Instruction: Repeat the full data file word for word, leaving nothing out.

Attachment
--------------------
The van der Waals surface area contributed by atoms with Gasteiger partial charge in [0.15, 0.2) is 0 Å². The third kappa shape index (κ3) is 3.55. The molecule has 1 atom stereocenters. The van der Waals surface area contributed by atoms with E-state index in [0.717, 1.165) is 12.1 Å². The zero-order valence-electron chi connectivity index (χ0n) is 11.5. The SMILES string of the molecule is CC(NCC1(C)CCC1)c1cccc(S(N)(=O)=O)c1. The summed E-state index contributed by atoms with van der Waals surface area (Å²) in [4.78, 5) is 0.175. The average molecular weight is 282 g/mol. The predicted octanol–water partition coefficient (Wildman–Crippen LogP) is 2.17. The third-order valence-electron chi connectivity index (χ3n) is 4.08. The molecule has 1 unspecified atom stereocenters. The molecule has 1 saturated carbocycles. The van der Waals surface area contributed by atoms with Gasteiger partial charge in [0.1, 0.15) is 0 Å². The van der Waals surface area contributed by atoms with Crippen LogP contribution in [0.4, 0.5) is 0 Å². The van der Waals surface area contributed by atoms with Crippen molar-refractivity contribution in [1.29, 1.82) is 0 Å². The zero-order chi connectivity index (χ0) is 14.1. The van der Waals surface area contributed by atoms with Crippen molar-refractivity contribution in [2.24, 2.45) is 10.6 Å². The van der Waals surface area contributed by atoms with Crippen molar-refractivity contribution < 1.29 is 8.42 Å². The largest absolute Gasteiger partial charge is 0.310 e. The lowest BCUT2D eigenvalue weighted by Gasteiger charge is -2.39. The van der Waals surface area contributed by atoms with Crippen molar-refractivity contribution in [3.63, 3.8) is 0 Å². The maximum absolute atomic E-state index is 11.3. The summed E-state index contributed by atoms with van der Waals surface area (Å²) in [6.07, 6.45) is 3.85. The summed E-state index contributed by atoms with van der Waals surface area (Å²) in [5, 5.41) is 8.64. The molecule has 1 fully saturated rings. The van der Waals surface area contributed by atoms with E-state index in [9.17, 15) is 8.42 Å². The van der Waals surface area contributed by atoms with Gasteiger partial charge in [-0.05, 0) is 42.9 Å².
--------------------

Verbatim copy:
The van der Waals surface area contributed by atoms with Gasteiger partial charge in [0.15, 0.2) is 0 Å². The third kappa shape index (κ3) is 3.55. The molecule has 1 atom stereocenters. The van der Waals surface area contributed by atoms with E-state index in [0.717, 1.165) is 12.1 Å². The zero-order valence-electron chi connectivity index (χ0n) is 11.5. The SMILES string of the molecule is CC(NCC1(C)CCC1)c1cccc(S(N)(=O)=O)c1. The summed E-state index contributed by atoms with van der Waals surface area (Å²) in [4.78, 5) is 0.175. The average molecular weight is 282 g/mol. The predicted octanol–water partition coefficient (Wildman–Crippen LogP) is 2.17. The third-order valence-electron chi connectivity index (χ3n) is 4.08. The molecule has 1 unspecified atom stereocenters. The molecule has 1 saturated carbocycles. The van der Waals surface area contributed by atoms with Gasteiger partial charge in [0.1, 0.15) is 0 Å². The van der Waals surface area contributed by atoms with Crippen LogP contribution in [0.4, 0.5) is 0 Å². The van der Waals surface area contributed by atoms with Crippen molar-refractivity contribution in [1.29, 1.82) is 0 Å². The zero-order chi connectivity index (χ0) is 14.1. The van der Waals surface area contributed by atoms with Crippen molar-refractivity contribution in [2.24, 2.45) is 10.6 Å². The van der Waals surface area contributed by atoms with Crippen molar-refractivity contribution < 1.29 is 8.42 Å². The largest absolute Gasteiger partial charge is 0.310 e. The lowest BCUT2D eigenvalue weighted by Gasteiger charge is -2.39. The van der Waals surface area contributed by atoms with Crippen molar-refractivity contribution in [3.63, 3.8) is 0 Å². The maximum absolute atomic E-state index is 11.3. The summed E-state index contributed by atoms with van der Waals surface area (Å²) in [6.07, 6.45) is 3.85. The summed E-state index contributed by atoms with van der Waals surface area (Å²) in [5, 5.41) is 8.64. The molecule has 1 fully saturated rings. The van der Waals surface area contributed by atoms with E-state index in [9.17, 15) is 8.42 Å². The van der Waals surface area contributed by atoms with Gasteiger partial charge in [-0.05, 0) is 42.9 Å².